Patrons perched on pub stools, purveying pump room patter to their peers.  Pinstriped personages perorated with peerless production.  Pints a plenty poured and a pianist named Percy plonked poignantly upon a pink piano.
    “Perfect,” said Omally, “Simply perfect.”
    The three travellers approached the pub counter.  From behind this a plump publican, perused them through a puce and purple peeper.
    “A prial of peregrinators,” he said.  “Welcome to the Pflying Pig.”  (loc. 3092)

    “Where is Jim Pooley?  Bring him to me now.”
    John Omally raised a hand.  “Just why do you want Jim Pooley?”
   “I have come to make him rich.  I am Prince Goodwill Jeremy from Nigeria.  Good friend Pooley helped me when I was without funds and now I am here to reward him.”
    Jim Pooley rose with a smile.  “I am Jim Pooley,” he said.
    Old Pete raised his walking stick.  “I am Jim Pooley,” said he.
    “No, I am Jim Pooley,” said John Omally.
    “I am too,” said Norman.
    “And I an’ I,” said Leo.  (loc. 6809)

Kindle Details...
    The Chronicles of Banarnia sells for $7.99 right now at Amazon, as does the other book in the series, The Lord of the Ring Roads.  Other e-books by Robert Rankin are priced in the $0.99-$7.99 range, with most of them either $3.99 or $6.99.

“There’s more than one way to pickle a beetroot and make it fink it’s an apple.”  (loc. 5354)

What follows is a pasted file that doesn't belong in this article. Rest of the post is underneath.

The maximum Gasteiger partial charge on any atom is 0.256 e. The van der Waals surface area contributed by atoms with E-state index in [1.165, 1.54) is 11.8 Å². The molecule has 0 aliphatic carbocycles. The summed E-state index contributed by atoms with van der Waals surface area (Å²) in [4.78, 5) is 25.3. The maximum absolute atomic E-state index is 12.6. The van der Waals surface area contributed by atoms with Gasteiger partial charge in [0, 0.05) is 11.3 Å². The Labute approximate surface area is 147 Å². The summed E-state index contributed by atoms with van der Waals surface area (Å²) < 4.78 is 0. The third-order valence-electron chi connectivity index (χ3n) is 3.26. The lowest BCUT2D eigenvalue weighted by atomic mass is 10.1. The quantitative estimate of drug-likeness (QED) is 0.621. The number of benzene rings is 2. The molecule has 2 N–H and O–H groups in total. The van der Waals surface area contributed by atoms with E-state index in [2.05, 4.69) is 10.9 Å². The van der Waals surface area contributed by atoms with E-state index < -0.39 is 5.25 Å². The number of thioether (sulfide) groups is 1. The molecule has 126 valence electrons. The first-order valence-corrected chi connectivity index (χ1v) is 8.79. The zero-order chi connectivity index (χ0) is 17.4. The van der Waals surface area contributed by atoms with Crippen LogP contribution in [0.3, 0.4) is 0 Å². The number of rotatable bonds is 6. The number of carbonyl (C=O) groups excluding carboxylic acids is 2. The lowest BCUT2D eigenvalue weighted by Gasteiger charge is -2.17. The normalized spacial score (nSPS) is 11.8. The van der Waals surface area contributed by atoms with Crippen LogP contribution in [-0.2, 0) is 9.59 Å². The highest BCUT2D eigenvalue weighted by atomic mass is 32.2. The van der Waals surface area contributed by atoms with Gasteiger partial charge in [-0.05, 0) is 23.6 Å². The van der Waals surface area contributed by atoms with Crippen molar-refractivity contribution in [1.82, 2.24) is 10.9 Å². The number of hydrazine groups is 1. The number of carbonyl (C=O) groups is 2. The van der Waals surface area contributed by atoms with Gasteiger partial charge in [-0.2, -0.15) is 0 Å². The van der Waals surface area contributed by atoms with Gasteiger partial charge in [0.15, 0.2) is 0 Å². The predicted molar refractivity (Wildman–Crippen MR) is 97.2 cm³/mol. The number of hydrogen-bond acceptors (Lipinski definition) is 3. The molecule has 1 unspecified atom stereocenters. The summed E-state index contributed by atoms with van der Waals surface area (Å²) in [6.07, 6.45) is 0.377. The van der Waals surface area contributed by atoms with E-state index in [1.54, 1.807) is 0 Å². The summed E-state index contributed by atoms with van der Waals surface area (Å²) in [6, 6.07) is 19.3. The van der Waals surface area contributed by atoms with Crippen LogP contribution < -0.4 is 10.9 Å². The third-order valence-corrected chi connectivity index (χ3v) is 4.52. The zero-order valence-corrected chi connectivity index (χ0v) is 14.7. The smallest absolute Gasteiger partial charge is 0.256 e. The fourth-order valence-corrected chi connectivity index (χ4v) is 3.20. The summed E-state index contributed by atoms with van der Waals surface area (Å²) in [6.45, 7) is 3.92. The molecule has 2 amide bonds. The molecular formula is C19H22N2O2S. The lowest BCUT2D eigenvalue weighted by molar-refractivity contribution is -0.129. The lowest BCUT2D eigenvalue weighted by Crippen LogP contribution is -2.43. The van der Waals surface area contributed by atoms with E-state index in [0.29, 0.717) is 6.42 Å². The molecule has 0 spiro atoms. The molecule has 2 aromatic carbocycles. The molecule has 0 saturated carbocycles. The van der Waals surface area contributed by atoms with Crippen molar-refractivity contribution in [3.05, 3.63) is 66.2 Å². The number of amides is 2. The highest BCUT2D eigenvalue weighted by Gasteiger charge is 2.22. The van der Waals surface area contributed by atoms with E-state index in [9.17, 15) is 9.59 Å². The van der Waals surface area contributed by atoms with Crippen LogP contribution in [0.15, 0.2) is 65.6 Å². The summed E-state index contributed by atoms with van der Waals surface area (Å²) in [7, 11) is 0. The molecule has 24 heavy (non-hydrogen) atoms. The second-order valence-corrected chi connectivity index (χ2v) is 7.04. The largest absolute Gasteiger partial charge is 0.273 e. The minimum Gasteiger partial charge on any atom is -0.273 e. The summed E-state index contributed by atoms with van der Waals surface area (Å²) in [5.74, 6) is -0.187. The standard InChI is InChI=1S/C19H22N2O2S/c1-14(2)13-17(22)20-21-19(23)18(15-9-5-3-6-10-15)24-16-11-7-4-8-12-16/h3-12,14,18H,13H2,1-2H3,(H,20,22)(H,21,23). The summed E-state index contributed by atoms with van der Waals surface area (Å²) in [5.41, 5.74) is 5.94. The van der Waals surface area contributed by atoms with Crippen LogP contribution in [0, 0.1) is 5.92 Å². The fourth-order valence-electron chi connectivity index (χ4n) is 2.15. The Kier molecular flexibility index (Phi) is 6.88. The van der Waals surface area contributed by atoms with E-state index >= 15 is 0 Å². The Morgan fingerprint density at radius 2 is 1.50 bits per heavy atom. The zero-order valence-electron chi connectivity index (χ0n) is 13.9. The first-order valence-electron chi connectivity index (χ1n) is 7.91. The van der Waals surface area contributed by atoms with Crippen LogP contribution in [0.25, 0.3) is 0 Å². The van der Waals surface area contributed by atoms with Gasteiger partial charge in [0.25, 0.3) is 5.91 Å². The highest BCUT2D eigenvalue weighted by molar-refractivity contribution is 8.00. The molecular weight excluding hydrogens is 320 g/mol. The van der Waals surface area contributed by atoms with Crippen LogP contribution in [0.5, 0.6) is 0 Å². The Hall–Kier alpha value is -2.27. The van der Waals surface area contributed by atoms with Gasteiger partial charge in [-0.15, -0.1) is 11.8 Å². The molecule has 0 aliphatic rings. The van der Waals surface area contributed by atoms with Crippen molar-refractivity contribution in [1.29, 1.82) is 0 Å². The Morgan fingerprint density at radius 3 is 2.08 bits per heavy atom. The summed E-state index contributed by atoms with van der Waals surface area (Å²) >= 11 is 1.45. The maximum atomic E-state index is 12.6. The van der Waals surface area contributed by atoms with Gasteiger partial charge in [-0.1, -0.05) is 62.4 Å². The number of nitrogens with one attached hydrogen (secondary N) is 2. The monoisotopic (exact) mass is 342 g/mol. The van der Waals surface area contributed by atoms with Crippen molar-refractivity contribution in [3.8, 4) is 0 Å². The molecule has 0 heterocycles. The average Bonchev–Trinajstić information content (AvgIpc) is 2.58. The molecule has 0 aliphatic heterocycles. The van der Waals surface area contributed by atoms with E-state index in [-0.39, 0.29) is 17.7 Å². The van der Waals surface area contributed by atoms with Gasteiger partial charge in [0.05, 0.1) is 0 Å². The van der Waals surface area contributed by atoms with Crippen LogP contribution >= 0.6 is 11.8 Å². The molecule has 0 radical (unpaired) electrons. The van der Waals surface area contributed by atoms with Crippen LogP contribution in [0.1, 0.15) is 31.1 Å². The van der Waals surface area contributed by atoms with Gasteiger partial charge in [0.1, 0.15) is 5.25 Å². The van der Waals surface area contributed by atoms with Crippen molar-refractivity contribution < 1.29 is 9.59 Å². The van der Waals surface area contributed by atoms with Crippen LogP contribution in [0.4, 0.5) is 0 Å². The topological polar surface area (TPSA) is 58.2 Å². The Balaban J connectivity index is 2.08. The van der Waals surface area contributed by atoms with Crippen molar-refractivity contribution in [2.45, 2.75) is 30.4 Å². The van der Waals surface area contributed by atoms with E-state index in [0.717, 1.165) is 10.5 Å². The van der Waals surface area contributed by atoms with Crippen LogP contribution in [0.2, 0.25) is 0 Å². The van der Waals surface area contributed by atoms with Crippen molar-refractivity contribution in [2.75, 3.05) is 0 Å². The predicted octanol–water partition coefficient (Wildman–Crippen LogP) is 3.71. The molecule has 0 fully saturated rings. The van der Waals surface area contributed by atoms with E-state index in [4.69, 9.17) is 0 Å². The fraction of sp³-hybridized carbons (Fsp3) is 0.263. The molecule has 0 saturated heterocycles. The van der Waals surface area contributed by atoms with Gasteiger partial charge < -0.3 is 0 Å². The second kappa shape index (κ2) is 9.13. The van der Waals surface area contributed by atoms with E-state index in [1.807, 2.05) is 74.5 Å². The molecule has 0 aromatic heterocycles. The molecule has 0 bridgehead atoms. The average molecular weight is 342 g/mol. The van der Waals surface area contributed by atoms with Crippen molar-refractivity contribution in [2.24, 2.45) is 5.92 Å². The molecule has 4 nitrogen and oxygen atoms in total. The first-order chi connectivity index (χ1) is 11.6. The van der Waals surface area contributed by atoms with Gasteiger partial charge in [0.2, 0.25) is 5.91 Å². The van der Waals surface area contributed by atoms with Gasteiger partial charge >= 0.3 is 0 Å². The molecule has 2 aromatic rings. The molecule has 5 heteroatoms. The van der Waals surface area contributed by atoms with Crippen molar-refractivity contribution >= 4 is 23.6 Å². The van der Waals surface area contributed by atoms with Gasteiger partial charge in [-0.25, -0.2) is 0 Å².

The Chronicles of Banarnia is a typical Robert Rankin offering, but I recognize that can be a plus or a minus.  If you’re yearning for a new literary direction from this author, and he’s penned a slew of novels that do just that, you might be disappointed.  OTOH, if you were wishing he’d stick with the tried-&-true, you’ll be delighted with this one.  I was.

    The final chapter gives an epilogue-like recap of where everyone in the story ends up, which in turn closes with a teaser hinting that there might be at least one more book in the series, possibly titled Normanghast.  If you follow Robert Rankin on Facebook (as I do), you’ll know that 2019 was both a busy year (working on an all-illustrations book) and one with a few health issues.  Here’s hoping that 2020 turns out to be a fantastic year for him, and that we haven’t seen the last of Jim Pooley, John Omally, and Barry the Holy Guardian Sprout.

    8 Stars.  Add 1 Star if you read The Lord of the Ring Roads first.  You’ll undoubtedly get more out of the book than I did, but I still found it a satisfying read.

Saturday, January 18, 2020

Freakonomics - Steven D. Levitt and Stephen J. Dubner